Trading was aimless during today's session as economic and earnings data came in below expectations. While there was plenty of bad news, some of the media's hand-wringing was a great example of post-hoc rationalization. This was particularly true in the energy sector.
Each Wednesday, the Energy Information Administration (EIA) releases a report of oil inventories held by commercial firms in the U.S. Like most weekly reports, the data can be very "noisy," with wide swings from week to week. In a bullish oil market, we would like to see inventories fall because purchases and shipping are picking up.
The weekly oil inventory report swung back hard today to show an increase of 7.1 million barrels versus a decrease of 8.6 million barrels last week. When the two data points are added together, we see a small net decrease over the past two weeks that is more likely to be an accurate reflection of the market. Most traders expected today's news after inventories were reported shockingly low last week. It is normal to see a reversion back to the mean and should not be cause for alarm.
As you can see in the following chart, oil is down again today, but it is still flat since breaking out of an inverted head and shoulders pattern on Feb. 15. Reading the headlines might lead you to believe that the oil inventory report is the proximate cause of today's decline, but from a technical perspective, I think that assumption is unjustified.
Regardless of the "reason" for oil's decline today, the decline didn't do anything to help the S&P 500 break its own level of resistance. The market declined again today after being rejected at short-term resistance in the 2,800 range. I still expect this to be a short-term correction, but there are some issues that could contribute to additional selling this week.
The U.S. trade balance numbers were released today with a greater deficit than at any point in the past 10 years. Trade data lags other related economic releases, so the numbers weren't a surprise. However, because the U.S./China trade deal is continuing to act as a source of uncertainty, news like this is likely to set traders a little on edge.
There are reports that President Trump is pressuring his trade negotiators to complete a deal with China in order to relieve some of that pressure on the markets. That may be a good thing, but it could still be a week or two at best before details are available.
My biggest concern for the market's performance this week remains the labor report from the Bureau of Labor Statistics (BLS) on Friday. ADP, a private payroll and employment management company, reported its own version of the BLS report this morning and missed expectations by a small margin. The ADP and BLS reports are different enough that I wouldn't suggest that this guarantees as big a miss on Friday, but it is very likely to be a disappointment as the data swings lower after huge positive surprises over the past two months.
Risk Indicators – Troubled European Banks
From a risk perspective, I believe that a strong dollar remains the greatest source of uncertainty facing the market. Its strength is one of the reasons the trade balance was so negative over the past few months, and it will likely drag on earnings data in the first quarter.
As I mentioned in prior Chart Advisor issues, the problems with a strong dollar are not exclusively due to the Fed's interest rate policy. The other side of the dollar's value is the value of the currencies it is being compared to. The dollar index is the dollar's value compared to a trade-weighted basket of other major currencies. More than half of that basket is the euro, British pound and Japanese yen. Therefore, even if investors are neutral on the dollar, if they are very bearish about the euro and pound, the dollar will rise as its counterparts fall.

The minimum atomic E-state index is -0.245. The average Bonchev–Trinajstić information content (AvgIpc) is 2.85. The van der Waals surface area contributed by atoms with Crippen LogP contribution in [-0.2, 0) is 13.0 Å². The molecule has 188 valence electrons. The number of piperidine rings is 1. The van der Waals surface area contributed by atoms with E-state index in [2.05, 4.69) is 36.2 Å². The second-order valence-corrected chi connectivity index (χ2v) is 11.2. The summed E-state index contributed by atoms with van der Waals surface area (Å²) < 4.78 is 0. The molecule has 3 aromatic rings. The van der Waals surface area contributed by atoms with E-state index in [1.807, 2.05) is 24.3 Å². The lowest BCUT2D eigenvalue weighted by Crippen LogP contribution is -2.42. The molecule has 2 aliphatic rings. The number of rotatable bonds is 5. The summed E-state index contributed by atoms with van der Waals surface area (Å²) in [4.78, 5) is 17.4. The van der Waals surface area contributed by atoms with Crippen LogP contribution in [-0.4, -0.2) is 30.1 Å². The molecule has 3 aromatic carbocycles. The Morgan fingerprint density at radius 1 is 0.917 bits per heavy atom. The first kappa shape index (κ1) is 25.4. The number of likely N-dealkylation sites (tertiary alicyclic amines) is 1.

Bloomberg reported today that the European Central Bank (ECB) will be cutting its growth forecast in an announcement on Thursday morning such that it will be low enough to justify a new round of long-term loans to the big banks in Europe. On the one hand, that is good because European banks are still under significant financial stress following the 2008 financial crisis and Greek debt crisis in 2011-2013. On the other hand, this is a sign that European growth is in decline.
As a risk indicator, I will be looking for any signs of strength (or worsening weakness) in the big European financial institutions. I think Deutsche Bank AG (DB) would serve this purpose well because its intrinsic financial stability is so poor and therefore should be very sensitive to subtle changes in trader sentiment. As you can see in the following chart, Deutsche Bank stock is stuck at resistance and has just started to turn lower. If the stock reverses and breaks resistance, that would be a "risk-on" signal for the market. Any additional losses will instead eat away further at investor confidence and should be treated as a signal for caution.
Bottom Line: Brexit and Labor Could Set the Tone
As I mentioned in Monday's Chart Advisor newsletter, the labor report on Friday is probably the biggest news we will see this week and should set the tone for the month of March. In addition to Friday's report, the latest round of Brexit negotiations with the EU will be over by Sunday night in order to give the U.K. parliament time to vote on the measure on Tuesday.
The Tuesday Brexit vote has a good chance of failing, which would then require members to vote on a "no deal" version or "hard" Brexit on Wednesday. There are a lot of variables at play related to next week's Brexit votes that could worsen the economic outlook for the U.K. and EU, adding further strengthening the dollar. While I remain cautiously biased to the upside in the short term, Brexit and labor will probably keep the major stock indexes flat or negative over the next few trading sessions.
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